|Writing system||Latin script|
|Type||Alphabetic and Logographic|
|Language of origin||Old English language|
|Time period||~700 to ~1100|
|Other letters commonly used with||w|
Wynn or wyn (Ƿ ƿ; also spelled wen, ƿynn, and ƿen) is a letter of the Old English alphabet, where it is used to represent the sound /w/.
While the earliest Old English texts represent this phoneme with the digraph ⟨uu⟩, scribes soon borrowed the rune wynn ᚹ for this purpose. It remained a standard letter throughout the Anglo-Saxon era, eventually falling out of use (perhaps under the influence of French orthography) during the Middle English period, circa 1300. It was replaced with ⟨uu⟩ once again, from which the modern ⟨w⟩ developed.
The denotation of the rune is "joy, bliss" known from the Anglo-Saxon Rune Poems:
ᚹ Ƿenne brūceþ, þe can ƿēana lyt
sāres and sorge and him sylfa hæf
blǣd and blysse and eac byrga geniht.— Lines 22–24 in The Anglo-Saxon Runic Poem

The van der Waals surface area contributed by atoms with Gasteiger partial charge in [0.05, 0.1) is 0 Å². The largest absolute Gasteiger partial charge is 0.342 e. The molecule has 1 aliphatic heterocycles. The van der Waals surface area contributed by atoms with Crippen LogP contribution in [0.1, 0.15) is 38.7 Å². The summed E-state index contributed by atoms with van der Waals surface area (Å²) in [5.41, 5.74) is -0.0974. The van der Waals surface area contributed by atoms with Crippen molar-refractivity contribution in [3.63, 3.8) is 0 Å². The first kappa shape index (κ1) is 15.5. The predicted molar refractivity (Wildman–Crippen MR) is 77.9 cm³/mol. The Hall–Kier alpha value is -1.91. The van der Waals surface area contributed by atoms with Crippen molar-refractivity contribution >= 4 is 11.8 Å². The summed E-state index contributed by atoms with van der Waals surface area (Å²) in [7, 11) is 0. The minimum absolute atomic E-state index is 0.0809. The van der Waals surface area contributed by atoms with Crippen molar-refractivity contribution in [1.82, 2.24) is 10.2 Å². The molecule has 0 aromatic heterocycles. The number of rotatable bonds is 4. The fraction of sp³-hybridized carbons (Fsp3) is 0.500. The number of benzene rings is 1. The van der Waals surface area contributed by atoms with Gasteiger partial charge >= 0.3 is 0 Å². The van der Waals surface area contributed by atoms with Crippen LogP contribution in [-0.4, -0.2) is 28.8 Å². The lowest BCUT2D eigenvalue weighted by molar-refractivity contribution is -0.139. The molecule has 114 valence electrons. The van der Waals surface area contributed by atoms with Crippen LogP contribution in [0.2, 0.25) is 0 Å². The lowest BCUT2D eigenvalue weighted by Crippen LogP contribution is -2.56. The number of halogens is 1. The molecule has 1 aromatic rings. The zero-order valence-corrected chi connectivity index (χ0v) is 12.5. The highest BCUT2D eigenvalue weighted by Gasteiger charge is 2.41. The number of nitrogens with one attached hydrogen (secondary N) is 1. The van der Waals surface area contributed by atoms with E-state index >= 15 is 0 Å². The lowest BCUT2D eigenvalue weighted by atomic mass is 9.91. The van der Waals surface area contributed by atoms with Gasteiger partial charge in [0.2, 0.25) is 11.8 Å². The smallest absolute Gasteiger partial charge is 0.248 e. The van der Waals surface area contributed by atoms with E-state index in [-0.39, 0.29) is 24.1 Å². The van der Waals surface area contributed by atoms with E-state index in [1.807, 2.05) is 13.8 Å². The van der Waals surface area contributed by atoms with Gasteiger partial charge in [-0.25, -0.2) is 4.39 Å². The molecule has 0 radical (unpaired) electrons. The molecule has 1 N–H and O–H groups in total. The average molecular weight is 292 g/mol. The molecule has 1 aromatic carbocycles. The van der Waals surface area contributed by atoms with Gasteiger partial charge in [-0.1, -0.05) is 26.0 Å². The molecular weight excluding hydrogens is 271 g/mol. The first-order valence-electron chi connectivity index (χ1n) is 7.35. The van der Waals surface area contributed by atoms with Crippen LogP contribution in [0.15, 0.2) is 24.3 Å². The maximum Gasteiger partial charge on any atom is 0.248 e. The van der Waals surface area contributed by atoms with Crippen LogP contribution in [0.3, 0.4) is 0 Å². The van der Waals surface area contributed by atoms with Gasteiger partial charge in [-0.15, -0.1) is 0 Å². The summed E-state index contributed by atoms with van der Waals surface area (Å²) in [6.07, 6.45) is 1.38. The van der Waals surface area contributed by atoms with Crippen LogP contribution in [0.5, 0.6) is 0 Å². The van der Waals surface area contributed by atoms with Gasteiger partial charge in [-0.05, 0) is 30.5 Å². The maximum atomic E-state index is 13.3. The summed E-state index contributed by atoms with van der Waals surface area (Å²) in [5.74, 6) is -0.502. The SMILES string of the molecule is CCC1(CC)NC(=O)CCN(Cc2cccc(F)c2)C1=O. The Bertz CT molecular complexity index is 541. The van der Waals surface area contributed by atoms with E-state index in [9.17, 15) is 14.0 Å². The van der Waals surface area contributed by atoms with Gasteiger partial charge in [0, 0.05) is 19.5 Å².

Who uses it knows no pain,
sorrow nor anxiety, and he himself has
prosperity and bliss, and also enough shelter— Translation slightly modified from Dickins (1915)
It is not continued in the Younger Futhark, but in the Gothic alphabet the letter 𐍅 w is called winja, allowing a Proto-Germanic reconstruction of the rune's name as *wunjô "joy".
It is one of the two runes (along with þ) to have been borrowed into the English alphabet (or any extension of the Latin alphabet). A modified version of the letter wynn called vend was used briefly in Old Norse for the sounds /u/, /v/, and /w/.
As with þ, the letter wynn was revived in modern times for the printing of Old English texts, but since the early 20th century the usual practice has been to substitute the modern ⟨w⟩.
|Unicode name||LATIN CAPITAL LETTER WYNN||LATIN SMALL LETTER WYNN|
|UTF-8||199 183||C7 B7||198 191||C6 BF|
|Numeric character reference||Ƿ